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Nightmare/s in the Long Nineteenth Century

19th May 2022 – King’s College, Cambridge. Keynote speakers: Prof Fabio Camilletti (University of Warwick) and Dr Louise Milne (Edinburgh College of Art)

Nightmare/s in the Long Nineteenth Century 

19th May 2022 – King’s College, Cambridge 

Keynote speakers: 

Prof Fabio Camilletti (University of Warwick) and Dr Louise Milne (Edinburgh College of Art) 

This multidisciplinary one-day conference aims to explore the rich and multifaceted theme of nightmare in the arts, thought, and culture of the long nineteenth century. From Johann Heinrich Füssli’s 1781 oil painting The Nightmare, which was to become the iconic image of a newly emergent sensibility, to the first psychoanalytic investigations culminating in the Freudian study On the Nightmare by Ernest Jones (first published in 1911), the nineteenth century was characterised by a pervasive fascination with nightmares both as frightening dreams and, in their personified form, terrifying creatures or spirits (like the incubus). 

Described by Samuel T. Coleridge as “not a mere Dream” but a peculiar oneiric phenomenon taking place “during a rapid alternation, a twinkling as it were, of sleeping and waking”, in the course of the nineteenth century the nightmare raised fundamental questions about conscience, the mind, fear, the Other, and the fear of the Other.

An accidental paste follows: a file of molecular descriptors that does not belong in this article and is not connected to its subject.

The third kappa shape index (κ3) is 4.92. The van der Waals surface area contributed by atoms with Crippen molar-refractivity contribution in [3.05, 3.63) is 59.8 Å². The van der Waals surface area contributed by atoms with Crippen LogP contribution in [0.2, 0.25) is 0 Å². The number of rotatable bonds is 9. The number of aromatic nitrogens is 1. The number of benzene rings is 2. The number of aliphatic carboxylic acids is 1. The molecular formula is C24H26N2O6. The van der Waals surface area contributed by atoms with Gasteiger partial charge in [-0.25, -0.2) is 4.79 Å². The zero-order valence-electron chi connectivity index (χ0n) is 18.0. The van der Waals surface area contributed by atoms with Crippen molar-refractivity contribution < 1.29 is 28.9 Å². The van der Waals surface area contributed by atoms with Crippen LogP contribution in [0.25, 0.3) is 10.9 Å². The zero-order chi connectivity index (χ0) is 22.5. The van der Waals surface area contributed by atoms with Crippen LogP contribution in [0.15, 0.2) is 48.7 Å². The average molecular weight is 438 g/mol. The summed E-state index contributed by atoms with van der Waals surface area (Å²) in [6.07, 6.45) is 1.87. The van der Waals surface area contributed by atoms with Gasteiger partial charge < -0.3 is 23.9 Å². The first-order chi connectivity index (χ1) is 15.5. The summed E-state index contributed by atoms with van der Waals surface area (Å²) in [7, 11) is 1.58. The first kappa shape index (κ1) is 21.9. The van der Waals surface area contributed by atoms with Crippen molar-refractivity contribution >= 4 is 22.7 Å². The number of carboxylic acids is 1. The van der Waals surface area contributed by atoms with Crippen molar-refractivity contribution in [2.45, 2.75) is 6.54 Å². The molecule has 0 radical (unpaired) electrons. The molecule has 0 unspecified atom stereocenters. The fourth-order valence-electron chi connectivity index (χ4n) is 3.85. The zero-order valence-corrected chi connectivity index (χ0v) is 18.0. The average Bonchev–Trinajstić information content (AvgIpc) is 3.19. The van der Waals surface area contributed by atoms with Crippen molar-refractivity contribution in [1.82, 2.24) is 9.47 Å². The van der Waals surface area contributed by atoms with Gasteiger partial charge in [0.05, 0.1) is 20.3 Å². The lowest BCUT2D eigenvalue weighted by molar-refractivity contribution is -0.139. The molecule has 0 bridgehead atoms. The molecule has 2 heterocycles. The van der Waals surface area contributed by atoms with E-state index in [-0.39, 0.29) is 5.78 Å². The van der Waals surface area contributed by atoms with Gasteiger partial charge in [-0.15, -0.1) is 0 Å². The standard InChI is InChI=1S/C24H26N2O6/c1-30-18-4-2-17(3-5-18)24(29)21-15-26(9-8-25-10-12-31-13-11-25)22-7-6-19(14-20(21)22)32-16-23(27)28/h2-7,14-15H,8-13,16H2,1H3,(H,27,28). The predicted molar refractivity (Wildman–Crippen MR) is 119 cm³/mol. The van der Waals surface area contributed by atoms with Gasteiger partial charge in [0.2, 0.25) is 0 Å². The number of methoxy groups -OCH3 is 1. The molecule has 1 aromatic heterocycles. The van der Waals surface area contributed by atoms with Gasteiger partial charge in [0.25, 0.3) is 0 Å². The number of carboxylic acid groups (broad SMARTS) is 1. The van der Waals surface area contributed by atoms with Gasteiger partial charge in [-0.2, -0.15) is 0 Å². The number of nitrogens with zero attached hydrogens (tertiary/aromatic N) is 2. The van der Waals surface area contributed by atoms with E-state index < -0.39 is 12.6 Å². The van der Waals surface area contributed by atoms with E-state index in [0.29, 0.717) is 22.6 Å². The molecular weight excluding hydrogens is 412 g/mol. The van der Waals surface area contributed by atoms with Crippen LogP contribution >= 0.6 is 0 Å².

It occupied a special place in “the mythology of the Gothic imagination” (Philip W. Martin) not only because nightmares abounded in Gothic texts but also, and more significantly, because some of the most famous works in this genre – such as Mary Shelley’s Frankenstein (1818) and Robert Louis Stevenson’s Dr Jekyll and Mr Hyde (1886) – allegedly had their origins in their author’s nightmares. As “a phenomenon of passivity, self-effacement, irrationality, terror, and erotic excess” (Lisa Downing), the nightmare also conveyed cultural anxieties about repressed and deviant aspects of sexuality, as exemplified by another Füssli’s painting, the sapphic An Incubus Leaving Two Sleeping Girls (c. 1793), and by Louis Dubosquet’s definition of the nightmare as a nervous illness similar to hysteria in his medical thesis Dissertation sur le cauchemar (1815). Additionally, the age of imperialism witnessed the rise of ‘colonial nightmares’ which haunted Western imagination and gave voice to fears of racial otherness, as can be seen in “Lukundoo”, an American short story written in 1907 by Edward Lucas White about an explorer cursed by an African witch doctor and based on the authors’ own nightmares. 

We invite proposals for 20-minute papers from various disciplines across the arts & humanities, with different methodological approaches and different geographical focus areas. Topics may include but are not restricted to: 

● 19th -century literary and artistic representations of nightmares; 

● 19th -century psychological and medical understandings of nightmares; 

● nightmares and sleep; ● nightmares and the unconscious; 

● nightmares and the Gothic; 

● nightmares, inspiration, and the creative mind; 

● nightmares, eroticism, and sexuality; 

● nightmares and spectral apparitions; 

● nightmares and hallucinations; 

● nightmares, altered states of consciousness, and psychoactive substances; 

● nightmares and madness; 

● prophetic nightmares; 

● nightmares and the fear of (racial, ethnic, social, sexual…) Otherness; 

● 19th -century non-Western conceptions and depictions of nightmares. 

Abstracts of no more than 300 words, together with a short bio (max. 200 words), should be emailed to nightmaresconference@gmail.com by 28th February 2022. 

The conference is funded by the Open-Oxford-Cambridge AHRC Doctoral Training Partnership. The conference committee, Frances Clemente (University of Oxford) Greta Colombani (University of Cambridge)